During last Thursday’s innochat on Twitter, Kris Ronald Anderson, founder of Berkshire Idea Generators in Monterey, Calif., suggested a new verb based on Kodak’s recent bankruptcy filing.
Anderson said kodak could become a verb, meaning “the act of holding on to one’s past performance too long.” He was referring, of course, the photo giant’s bankruptcy filing, which was largely brought about by its failure to properly address the challenges posed by digital photography.
Since Kodak has long been an iconic brand, that got me wondering if its name had entered the language in any other way. The Merriam-Webster Dictionary said it had as a verb, meaning to take photographs. Not all dictionaries, however, agree while others restrict its meaning to taking a photograph with a Kodak camera.
Score one for Kodak’s marketing department. But that pales in comparison with the innovations that came from its R&D group. Then management fumbled, and it is when you look at how they blew those opportunities, that Anderson’s definition becomes all the more poignant.
It is widely accepted that a big part of Kodak’s problem was its failure to properly handle the threat to its film business posed by the disruptive innovation posed by digital photography. But a closer look at Kodak’s history shows just how badly they handled it.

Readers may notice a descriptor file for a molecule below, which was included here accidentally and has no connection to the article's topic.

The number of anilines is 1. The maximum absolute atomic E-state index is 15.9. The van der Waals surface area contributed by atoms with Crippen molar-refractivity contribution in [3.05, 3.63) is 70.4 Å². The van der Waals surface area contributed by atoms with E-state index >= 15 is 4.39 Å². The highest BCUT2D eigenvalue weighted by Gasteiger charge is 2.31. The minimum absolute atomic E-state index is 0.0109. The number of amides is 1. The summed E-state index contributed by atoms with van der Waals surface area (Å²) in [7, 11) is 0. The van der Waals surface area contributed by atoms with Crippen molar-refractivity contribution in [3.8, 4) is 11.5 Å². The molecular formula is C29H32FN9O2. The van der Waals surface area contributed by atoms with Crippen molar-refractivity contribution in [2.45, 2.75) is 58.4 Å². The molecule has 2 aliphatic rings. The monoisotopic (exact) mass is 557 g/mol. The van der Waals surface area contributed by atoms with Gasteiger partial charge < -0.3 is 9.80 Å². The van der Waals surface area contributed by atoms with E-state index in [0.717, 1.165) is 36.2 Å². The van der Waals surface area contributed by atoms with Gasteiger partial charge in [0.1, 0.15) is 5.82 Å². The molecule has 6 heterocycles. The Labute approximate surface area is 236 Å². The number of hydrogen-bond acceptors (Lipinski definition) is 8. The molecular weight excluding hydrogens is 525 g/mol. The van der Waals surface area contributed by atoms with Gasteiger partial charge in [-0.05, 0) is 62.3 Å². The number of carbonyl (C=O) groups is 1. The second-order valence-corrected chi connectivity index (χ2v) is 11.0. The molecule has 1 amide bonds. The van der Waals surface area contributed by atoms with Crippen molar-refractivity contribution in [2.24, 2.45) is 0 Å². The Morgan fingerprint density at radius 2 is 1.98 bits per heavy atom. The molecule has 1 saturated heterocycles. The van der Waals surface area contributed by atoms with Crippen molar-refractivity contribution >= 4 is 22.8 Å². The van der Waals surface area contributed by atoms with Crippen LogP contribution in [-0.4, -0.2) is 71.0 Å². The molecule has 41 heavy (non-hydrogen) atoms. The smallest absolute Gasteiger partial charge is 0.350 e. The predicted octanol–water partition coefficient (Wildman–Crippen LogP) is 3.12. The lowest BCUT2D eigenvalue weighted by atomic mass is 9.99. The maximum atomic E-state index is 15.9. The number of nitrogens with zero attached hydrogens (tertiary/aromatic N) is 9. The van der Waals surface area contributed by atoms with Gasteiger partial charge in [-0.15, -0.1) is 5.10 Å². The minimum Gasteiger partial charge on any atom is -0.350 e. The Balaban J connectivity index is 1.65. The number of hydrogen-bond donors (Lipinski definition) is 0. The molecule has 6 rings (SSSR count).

According to Knowledge at Wharton:
- Kodak actually invented the digital camera in 1975!
- Between 1990 and 1999, Kodak filed 19,576 US patents, and more than 1,000 of those were for digital photography alone.
As recently as 2005, the Harvard Business Review (HBR) was lauding Kodak for its “success with two disruptions” — disposable cameras and digital technology — because at that time, it was “market share leader in digital cameras in the United States.”
By 2008, however, the HBR published an article called “7 Ways to Fail Big” that used Kodak as an example of how to bungle innovation and strategy. Executives had analyzed the digital threat “as far back as 1981 when Sony introduced the first commercial electronic camera, the Mavica,” according to the authors.
But Kodak had its moment and blew it. Enamored with the 60 percent margins on traditional photography, Kodak stuck with film and chemicals. It reduced emphasis on lower-profit digital because it feared cannibalizing its high-margin business.
Now, a shadow of its former self, its innovations wasted, and seeking protection from creditors, the word Kodak risks becoming the definition of willful blindsiding and strategic failure.